39 weeks pregnant can be a tough time. You’re so close and yet, you’re not in labor. Perhaps you don’t even have any signs of labor, or worse — you’ve thought you were in labor three separate times now. Forget the physical discomfort and exhaustion — the difficulty now is all mental. Your spouse, your mother, your best friend are all checking in on you, watching you, waiting for you to report any sign, any contractions… anything at all! And as if that isn’t enough, a friend, your sister, even your doctor starts talking about getting induced. You are, after all, at 39 weeks. Why wouldn’t you?
The thought of getting induced near the end of your pregnancy can sound alluring. You get to plan around your baby’s birth day, you can stop wondering if you’ll know when you’re in labor, and you’ll finally be done with being pregnant! But before you jump so quickly on the “getting induced because I can” train, let’s take a look at the odds.
Getting induced nearly DOUBLES your chance of having a cesarean. (Source)
Cesarean surgery (or c-section) significantly raises your and your baby’s risk of complications. See this complete list. Beyond cesarean, different methods and medications used to induce carry additional risks. Unless you are considering induction for a true medical reason, take some time to think about the implications that induction could have for you and your baby. If your care provider is recommending induction, ask about your Bishop score. If you are a first-time mom and your Bishop score is less than 6, your risk of cesarean is the highest at 50%.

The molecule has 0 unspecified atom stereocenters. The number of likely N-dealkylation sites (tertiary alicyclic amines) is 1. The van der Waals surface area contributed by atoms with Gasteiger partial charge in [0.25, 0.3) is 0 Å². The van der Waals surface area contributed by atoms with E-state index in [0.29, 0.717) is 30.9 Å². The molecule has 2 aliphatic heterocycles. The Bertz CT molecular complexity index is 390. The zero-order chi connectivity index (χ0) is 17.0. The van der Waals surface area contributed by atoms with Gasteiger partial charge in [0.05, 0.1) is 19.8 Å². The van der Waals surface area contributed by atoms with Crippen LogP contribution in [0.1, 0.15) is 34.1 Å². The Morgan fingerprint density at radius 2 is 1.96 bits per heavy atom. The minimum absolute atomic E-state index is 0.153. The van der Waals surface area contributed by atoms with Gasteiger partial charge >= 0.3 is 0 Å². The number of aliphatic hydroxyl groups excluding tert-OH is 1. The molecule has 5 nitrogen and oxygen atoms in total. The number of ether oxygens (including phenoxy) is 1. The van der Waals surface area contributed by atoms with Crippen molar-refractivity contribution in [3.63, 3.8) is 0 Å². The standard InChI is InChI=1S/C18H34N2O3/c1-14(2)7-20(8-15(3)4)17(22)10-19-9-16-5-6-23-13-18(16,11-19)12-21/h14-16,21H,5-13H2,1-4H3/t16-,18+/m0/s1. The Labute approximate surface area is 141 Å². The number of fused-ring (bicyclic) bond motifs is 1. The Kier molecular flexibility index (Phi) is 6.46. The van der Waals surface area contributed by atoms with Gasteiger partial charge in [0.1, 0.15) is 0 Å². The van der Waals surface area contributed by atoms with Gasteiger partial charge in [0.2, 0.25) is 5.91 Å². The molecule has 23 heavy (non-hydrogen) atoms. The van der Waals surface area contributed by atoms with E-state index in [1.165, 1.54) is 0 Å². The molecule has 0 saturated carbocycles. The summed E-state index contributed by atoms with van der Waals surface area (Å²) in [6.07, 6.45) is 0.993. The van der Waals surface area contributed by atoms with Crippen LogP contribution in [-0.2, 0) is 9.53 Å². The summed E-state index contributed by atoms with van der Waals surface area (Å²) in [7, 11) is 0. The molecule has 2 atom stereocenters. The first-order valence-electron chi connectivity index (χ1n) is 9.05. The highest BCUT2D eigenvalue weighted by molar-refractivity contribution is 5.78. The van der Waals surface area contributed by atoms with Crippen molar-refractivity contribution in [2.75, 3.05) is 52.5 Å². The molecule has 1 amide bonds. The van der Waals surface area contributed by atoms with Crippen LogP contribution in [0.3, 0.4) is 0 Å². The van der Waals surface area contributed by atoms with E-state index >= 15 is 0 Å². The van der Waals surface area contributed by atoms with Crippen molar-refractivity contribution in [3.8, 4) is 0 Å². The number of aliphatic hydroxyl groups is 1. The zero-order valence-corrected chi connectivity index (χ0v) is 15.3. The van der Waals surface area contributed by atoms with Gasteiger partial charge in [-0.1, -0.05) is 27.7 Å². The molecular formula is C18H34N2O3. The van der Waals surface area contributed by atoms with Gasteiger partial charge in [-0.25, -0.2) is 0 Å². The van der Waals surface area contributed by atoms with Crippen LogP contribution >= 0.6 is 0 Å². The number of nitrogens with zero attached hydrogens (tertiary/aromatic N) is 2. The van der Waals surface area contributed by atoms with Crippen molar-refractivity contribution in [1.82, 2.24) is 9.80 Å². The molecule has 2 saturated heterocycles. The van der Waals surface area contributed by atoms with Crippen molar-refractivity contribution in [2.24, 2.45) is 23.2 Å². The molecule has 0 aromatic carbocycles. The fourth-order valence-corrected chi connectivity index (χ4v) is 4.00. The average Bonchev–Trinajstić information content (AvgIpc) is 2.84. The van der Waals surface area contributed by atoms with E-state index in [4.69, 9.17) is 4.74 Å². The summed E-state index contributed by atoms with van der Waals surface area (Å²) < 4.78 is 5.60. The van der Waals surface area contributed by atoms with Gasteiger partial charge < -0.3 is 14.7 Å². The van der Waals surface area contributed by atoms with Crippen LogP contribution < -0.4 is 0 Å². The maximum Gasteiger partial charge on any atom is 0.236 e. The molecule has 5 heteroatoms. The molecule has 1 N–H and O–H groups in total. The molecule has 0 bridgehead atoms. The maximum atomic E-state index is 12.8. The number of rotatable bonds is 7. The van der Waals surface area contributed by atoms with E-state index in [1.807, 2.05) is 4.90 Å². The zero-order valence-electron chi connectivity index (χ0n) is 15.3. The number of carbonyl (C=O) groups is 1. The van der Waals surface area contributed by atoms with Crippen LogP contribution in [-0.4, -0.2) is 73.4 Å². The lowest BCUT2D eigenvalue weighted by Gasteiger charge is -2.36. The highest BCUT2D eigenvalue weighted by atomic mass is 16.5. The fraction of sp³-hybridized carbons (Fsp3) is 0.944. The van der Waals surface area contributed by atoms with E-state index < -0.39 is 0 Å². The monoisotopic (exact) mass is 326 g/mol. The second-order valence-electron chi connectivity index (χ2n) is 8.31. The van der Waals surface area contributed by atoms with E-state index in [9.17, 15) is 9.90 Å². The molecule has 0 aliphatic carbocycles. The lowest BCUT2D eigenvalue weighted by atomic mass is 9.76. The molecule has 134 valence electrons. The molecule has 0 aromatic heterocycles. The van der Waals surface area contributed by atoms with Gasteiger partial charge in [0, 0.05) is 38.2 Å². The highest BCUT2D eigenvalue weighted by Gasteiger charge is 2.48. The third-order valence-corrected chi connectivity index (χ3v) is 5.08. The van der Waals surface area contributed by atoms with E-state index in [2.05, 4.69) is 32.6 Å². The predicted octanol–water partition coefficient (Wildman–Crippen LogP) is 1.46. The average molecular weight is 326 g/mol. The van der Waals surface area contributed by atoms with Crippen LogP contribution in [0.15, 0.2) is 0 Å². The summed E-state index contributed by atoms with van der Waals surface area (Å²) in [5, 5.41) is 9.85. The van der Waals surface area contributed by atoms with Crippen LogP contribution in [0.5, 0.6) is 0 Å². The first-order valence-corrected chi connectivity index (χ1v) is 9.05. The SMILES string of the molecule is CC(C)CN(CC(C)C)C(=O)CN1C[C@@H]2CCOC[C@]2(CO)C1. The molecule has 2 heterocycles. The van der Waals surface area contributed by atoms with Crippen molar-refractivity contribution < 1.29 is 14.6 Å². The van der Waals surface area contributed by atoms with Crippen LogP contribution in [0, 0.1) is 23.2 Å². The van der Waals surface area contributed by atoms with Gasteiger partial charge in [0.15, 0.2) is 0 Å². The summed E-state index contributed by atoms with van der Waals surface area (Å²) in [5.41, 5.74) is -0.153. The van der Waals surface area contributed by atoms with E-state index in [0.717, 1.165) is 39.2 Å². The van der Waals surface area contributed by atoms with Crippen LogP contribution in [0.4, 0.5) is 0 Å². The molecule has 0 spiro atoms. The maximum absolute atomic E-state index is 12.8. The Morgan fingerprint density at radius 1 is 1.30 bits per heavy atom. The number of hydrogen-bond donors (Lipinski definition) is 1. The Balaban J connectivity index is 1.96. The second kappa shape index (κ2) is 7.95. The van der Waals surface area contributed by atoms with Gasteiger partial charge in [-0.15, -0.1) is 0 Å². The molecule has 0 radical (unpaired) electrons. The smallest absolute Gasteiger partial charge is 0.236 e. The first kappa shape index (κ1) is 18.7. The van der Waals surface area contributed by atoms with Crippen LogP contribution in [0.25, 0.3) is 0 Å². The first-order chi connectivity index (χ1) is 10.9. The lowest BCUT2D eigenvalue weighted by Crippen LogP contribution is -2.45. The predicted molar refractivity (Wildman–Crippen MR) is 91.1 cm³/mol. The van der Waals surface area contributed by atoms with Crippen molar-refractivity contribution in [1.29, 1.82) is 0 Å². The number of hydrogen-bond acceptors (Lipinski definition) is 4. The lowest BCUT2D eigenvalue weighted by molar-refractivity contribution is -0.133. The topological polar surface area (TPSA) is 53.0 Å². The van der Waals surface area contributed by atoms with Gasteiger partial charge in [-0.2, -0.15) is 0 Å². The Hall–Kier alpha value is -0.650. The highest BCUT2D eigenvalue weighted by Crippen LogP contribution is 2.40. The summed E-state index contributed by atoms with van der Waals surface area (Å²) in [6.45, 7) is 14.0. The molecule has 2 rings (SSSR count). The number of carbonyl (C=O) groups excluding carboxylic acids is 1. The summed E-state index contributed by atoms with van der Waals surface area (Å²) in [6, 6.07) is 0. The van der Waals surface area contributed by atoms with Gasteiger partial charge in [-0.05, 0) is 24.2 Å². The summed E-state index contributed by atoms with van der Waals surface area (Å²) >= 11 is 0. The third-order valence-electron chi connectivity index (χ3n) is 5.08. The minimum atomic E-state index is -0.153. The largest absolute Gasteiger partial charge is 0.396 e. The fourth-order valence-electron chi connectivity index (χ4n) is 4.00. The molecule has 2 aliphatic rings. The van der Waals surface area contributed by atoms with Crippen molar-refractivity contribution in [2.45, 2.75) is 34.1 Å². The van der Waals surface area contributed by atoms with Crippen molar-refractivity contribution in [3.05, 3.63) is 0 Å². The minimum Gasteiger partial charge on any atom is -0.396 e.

Waiting can be really, really hard. And uncomfortable. And long. But waiting until your baby initiates labor has so many benefits (see here, it’s worth 5 minutes of your time). Think of the trade offs. Putting in the hard time now can really pay off in the end.